• Tue. Jun 25th, 2024

Why We Need Radio

BySarah Manavis

Nov 11, 2014

It’s not a secret that today’s world is rapidly losing its attention span, its ability to focus, and its patience. Whether it’s in print with the movement away from long-form essays to the rapidly growing BuzzFeed style short lists and quick reads or to Netflix with the ability to binge watch just about any television program that has ever been released, its obvious the world is exponentially moving away from the values of long-term attention.

At this point, it’d be understandable to then make the argument that radio is irrelevant. It’s an old style of consuming information, it’s dated and unexciting, and anyone who is still keen to produce it or listen to it is on a hipster-nostalgic stint, trying to make sure radio doesn’t fall into obscurity. I would say to the people who might be inclined to make these points, that they are not entirely unfounded and not necessarily wrong. With the glitz and glamour of the moving picture, not only is it easier to follow a story with the help of an extra sense, but it’s also more enticing. I don’t think it’s wholly wrong to make these arguments.

Unfortunately, these arguments are cowering to a sad trend, a trend that, in an idyllic world, would be reversed, and the trend that is heading towards a more mindless world. We need something to grab our attention. We need something to make us regain our patience. We need something that will force us to sit still and listen.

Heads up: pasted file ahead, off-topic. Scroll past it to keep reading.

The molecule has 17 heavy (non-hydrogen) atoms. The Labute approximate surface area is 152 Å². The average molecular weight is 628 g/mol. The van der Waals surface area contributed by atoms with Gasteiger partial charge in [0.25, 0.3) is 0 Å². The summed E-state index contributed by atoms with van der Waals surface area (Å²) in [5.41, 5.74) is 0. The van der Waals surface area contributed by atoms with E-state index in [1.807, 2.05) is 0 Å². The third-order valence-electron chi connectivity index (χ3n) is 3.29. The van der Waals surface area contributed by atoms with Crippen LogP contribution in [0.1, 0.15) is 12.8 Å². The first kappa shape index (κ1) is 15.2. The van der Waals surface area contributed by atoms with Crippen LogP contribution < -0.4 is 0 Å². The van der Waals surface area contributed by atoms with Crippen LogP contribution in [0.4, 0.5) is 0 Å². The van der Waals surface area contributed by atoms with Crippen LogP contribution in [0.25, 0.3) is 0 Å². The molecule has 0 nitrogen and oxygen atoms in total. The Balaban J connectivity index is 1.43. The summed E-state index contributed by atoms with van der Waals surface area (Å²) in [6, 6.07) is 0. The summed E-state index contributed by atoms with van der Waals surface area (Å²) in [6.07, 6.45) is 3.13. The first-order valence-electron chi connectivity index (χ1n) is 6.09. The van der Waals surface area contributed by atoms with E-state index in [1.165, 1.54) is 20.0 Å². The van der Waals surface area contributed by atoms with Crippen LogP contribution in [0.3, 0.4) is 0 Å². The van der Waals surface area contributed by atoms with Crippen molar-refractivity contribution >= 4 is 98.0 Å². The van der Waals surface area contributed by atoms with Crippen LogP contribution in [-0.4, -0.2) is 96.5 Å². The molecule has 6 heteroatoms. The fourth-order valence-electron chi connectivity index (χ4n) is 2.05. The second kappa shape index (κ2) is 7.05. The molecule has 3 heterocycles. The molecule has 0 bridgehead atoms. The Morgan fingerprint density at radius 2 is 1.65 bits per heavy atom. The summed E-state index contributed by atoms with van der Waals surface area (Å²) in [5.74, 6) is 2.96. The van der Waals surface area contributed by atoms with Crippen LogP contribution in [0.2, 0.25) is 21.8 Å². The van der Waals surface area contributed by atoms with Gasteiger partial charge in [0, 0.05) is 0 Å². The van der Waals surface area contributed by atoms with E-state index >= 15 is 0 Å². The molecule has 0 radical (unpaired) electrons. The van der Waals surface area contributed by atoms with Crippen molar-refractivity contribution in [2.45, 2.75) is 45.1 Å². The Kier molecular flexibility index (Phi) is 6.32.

This is the place where radio both maintains its relevance and where it becomes a necessary godsend. It gives us the opportunity to hear a story or learn something, at the same time as going about our daily lives; relieving our need to multi-task, but more importantly, giving us the opportunity to hone our sense of hearing and take the time to focus on words, and for an extended period of time. Whether it’s radio or something like a podcast, there still exists this beautiful, and timeless, entity that allows us to part from the world of high speed, instant-gratification and force us to move at someone else’s pace and be patient and willing to hear a whole story.

Next time you turn to iPlayer or Netflix, do yourself the courtesy of sitting down with a podcast and drifting into one story. By doing so you’re teaching yourself how to listen again.

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